The Power of a Child’s Unconditional Love

There’s something about the power of a child’s love.  It is blind, faithful, unyielding, and best of all: unconditional.  Any parent who looks into his/her child’s eyes can see it.  It is overwhelming and absolutely humbling to know that despite your faults and missteps, your child still loves you, and still needs you.

Nowhere is this more apparent than in the case of Ms. Wanda Rodriguez, a nurse at a Bronx hospice who checked in on her new patient recently.  His name was Victor Peralta, and she quickly realized that this was her estranged father, whom she had not seen in 41 years.  She broke into tears when he acknowledged that he had two grown daughters, Gina and Wanda.  I can’t imagine the feelings she experienced at that admission.  Surely she had to have feelings of anger, frustration, wonderment, awe (what are the chances that he would wind up at the hospice where she worked — after 41 years??), and perhaps, pure joy.

Out of the sheer power of love, father and daughter have continued to strengthen their bond by “cherishing every moment they have left together.”

Every parent I’ve ever talked to has experienced similar moments with his/her child.  The case of Ms. Rodriguez and her father is extreme, to be sure, but all parents fail their children in one way or another.  As human beings, we all fall short of any parent’s goal: to provide nothing but the best for our children, and to give them lives that exceed our own in every way.  We mess up, we screw up, we forget promises, we get too busy, we work too hard.  And our children still love us, and jump into our beds in the morning and want to play with us.  I’ll never forget the story of Ms. Rodriguez and her dad.  And now, I’m going to go play with my own daughters.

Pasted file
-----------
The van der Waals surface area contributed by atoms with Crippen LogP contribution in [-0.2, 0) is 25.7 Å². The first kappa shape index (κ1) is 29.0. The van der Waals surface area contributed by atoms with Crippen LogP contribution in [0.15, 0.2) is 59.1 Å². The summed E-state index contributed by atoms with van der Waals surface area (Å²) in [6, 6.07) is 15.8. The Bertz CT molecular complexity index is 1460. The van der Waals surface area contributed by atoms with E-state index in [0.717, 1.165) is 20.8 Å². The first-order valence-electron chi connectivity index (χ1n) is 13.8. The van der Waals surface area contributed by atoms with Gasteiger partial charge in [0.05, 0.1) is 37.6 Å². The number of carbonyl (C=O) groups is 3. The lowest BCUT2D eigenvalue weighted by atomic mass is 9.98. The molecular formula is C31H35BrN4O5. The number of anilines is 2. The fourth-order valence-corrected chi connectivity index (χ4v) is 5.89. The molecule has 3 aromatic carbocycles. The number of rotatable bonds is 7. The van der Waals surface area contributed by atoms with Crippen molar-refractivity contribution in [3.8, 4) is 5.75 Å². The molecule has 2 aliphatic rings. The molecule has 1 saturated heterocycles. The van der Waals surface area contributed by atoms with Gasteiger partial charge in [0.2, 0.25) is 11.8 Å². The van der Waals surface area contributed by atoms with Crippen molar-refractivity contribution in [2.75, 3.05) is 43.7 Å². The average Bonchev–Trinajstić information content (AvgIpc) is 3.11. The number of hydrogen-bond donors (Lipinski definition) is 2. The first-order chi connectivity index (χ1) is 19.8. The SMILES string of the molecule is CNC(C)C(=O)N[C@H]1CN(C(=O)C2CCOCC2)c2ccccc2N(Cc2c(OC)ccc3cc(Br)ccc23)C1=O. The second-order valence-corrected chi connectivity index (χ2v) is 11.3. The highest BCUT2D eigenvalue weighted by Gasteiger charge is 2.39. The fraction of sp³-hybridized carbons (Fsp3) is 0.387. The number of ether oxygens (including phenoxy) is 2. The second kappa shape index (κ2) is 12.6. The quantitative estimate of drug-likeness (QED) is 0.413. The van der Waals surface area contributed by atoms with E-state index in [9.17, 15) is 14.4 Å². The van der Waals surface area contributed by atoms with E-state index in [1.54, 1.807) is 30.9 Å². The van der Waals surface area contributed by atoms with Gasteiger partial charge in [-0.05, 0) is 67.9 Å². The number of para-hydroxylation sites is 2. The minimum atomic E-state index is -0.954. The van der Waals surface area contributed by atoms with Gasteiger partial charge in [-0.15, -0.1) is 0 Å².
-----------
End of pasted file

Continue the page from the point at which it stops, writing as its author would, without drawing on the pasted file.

Broadcast your inner Champion!

Visit: www.theberlackmethod.com

3 Responses to "The Power of a Child’s Unconditional Love"

  • Valarie Walker says:

    In our lives, in our behavior and in our relationships with our children, we are educators, if only by example. It is a question of taking an interest and developing ties with our children. We particularly need to forge stronger links between our children. If we as older people are not a part of our children’s experiences, how can they then have a respect for older people and our rich past.

    From the moment my children were born, I have loved and nurtured them in hopes that they would feel connected not only to me, but to others as well. I know that when I feel a connection to others, there is an unconditional respect for that person and his rights. I think first and foremost, children must feel loved and secure. Perhaps this was NOT lacking from what Ms. Rodriquez’s had known of her father…Just his absence. Still there was that bond that allowed a strengthening for a relationship later in life. What is not to love about that.

  • Penni Sumpter says:

    This story is very touching. It makes me flip through the pages of my life and ponder the relationships that are dear to me. There are many and I’m very blessed for them. When I reflect on my children, I know the true meaning of unconditional love.

  • nursing programs says:

    You made a number of fine points there. I did a search on the subject and found nearly all persons will go along with your blog.

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